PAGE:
beautiful containers for the hamptons

Seasonal Flower Containers For Hamptons Homes

If you really want to make a stunning impression, container flower gardens are an excellent option. Style can be expressed through the container choice (such as modern, classical, or stately) and the endless plant and decorative options inside of the containers.

With a little time and creativity, flowers, plants, and natural materials can be transformed into a work of colorful, living art.

Why Use Containers to Grow Plants?

Planters can serve many purposes. They can be used to:

  • bring color to a monochrome area,
  • liven up a patio, balcony, deck or poolside terrace,
  • provide privacy,
  • brighten up a dark corner,
  • hide equipment,
  • welcome guests through a doorway, and
  • much more.

Types of Containers

From dignified to playful, containers come in all sorts of styles. The most important thing to look for, though, is what material the container is made of. During the bitter cold Long Island winter, materials like ceramic or terra cotta will not survive. Even “frost proof” terra cotta will be hard-pressed not to shatter. Plastic is not recommended either as it becomes brittle in frigid temperatures. If you would like to use these materials, consider them for warm season use only; they should be emptied of all plants and soil before it freezes, or moved to a protected location.

Instead, look for planters made out of stone, wood, concrete, or resin. Be sure that the planter is sturdy enough to contain the type of materials you want to plant, and ensure that there are drainage holes at the bottom.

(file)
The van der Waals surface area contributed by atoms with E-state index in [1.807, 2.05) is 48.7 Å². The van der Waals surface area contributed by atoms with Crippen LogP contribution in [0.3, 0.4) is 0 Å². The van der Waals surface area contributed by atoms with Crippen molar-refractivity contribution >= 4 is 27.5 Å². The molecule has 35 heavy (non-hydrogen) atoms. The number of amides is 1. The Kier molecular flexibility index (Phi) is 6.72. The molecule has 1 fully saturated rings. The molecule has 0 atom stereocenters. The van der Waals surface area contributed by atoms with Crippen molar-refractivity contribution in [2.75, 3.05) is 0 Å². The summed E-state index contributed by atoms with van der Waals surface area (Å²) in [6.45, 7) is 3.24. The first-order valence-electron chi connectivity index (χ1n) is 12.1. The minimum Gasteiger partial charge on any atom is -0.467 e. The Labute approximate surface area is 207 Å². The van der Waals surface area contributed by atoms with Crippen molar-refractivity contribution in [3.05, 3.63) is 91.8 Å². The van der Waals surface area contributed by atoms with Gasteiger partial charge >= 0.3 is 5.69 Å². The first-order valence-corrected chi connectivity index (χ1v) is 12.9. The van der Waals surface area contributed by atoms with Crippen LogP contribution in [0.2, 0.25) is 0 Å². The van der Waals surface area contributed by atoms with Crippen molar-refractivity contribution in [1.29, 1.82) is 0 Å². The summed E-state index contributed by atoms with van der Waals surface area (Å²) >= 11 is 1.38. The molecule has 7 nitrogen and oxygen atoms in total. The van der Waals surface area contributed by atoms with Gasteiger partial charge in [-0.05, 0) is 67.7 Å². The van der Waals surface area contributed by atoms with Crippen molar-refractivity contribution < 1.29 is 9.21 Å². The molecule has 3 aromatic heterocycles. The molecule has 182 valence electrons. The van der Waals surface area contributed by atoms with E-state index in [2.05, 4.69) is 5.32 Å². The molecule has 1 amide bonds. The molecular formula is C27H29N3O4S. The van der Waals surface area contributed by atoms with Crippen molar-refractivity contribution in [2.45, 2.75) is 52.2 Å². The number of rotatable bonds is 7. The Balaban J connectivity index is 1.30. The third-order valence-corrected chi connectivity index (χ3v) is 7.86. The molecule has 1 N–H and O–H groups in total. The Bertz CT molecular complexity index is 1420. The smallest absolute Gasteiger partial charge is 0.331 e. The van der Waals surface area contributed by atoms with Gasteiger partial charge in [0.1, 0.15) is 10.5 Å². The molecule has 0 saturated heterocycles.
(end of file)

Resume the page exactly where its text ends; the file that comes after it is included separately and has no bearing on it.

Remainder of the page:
Why Seasonal?

Unless you choose something hardy like an evergreen, most plants and flowers will not look their best for more than one or two seasons in a container. Choosing plantings that thrive for a few months and then switching them out can bring attention and newness to a planter or container.

You can choose to use one type of plant in a planter, or, for added interest, choose plants and flowers of different heights, textures, and colors. Annuals, perennials, small shrubs and trees, and even succulents are all good choices for container gardens.

An effective way to design an appealing container is to include a “thriller” (the focal point, such as a tall grass or narrow, upright shrub), “spillers” (plants that cascade over the sides of the container) and “fillers” (mounding plants to fill in the container for a lush look). This method brings visual interest no matter which direction the container is viewed from.


Tulips, daffodils, and hyacinths are all great spring flowers. As the bulbs for these flowers need to be planted in fall, however, the easiest method for container gardening is to buy the bulbs already in bloom. Pansies, violas, and snapdragons make great spring additions, and ivies can be used as filler.

Oxalis, which resembles clover, is another option to use as a shorter, mounding plant. Be careful to keep it only in the container, though, as some varieties can be aggressive spreaders.